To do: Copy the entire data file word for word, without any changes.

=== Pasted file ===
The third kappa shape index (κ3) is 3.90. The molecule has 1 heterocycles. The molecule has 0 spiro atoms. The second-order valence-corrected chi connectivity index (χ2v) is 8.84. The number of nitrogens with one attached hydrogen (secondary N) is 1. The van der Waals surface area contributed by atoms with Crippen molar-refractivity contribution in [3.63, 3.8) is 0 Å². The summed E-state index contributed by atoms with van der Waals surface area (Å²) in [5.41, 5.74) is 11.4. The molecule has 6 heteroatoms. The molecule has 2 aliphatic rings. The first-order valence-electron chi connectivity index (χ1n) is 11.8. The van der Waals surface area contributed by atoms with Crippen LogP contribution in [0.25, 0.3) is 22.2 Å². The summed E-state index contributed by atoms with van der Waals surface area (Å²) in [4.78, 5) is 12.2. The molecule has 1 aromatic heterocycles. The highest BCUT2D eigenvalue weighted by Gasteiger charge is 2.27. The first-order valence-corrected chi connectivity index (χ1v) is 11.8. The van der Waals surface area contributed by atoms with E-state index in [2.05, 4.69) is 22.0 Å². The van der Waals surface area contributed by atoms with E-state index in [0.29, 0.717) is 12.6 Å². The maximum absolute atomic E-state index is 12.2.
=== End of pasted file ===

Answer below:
The third kappa shape index (κ3) is 3.90. The molecule has 1 heterocycles. The molecule has 0 spiro atoms. The second-order valence-corrected chi connectivity index (χ2v) is 8.84. The number of nitrogens with one attached hydrogen (secondary N) is 1. The van der Waals surface area contributed by atoms with Crippen molar-refractivity contribution in [3.63, 3.8) is 0 Å². The summed E-state index contributed by atoms with van der Waals surface area (Å²) in [5.41, 5.74) is 11.4. The molecule has 6 heteroatoms. The molecule has 2 aliphatic rings. The first-order valence-electron chi connectivity index (χ1n) is 11.8. The van der Waals surface area contributed by atoms with Crippen LogP contribution in [0.25, 0.3) is 22.2 Å². The summed E-state index contributed by atoms with van der Waals surface area (Å²) in [4.78, 5) is 12.2. The molecule has 1 aromatic heterocycles. The highest BCUT2D eigenvalue weighted by Gasteiger charge is 2.27. The first-order valence-corrected chi connectivity index (χ1v) is 11.8. The van der Waals surface area contributed by atoms with E-state index in [2.05, 4.69) is 22.0 Å². The van der Waals surface area contributed by atoms with E-state index in [0.29, 0.717) is 12.6 Å². The maximum absolute atomic E-state index is 12.2.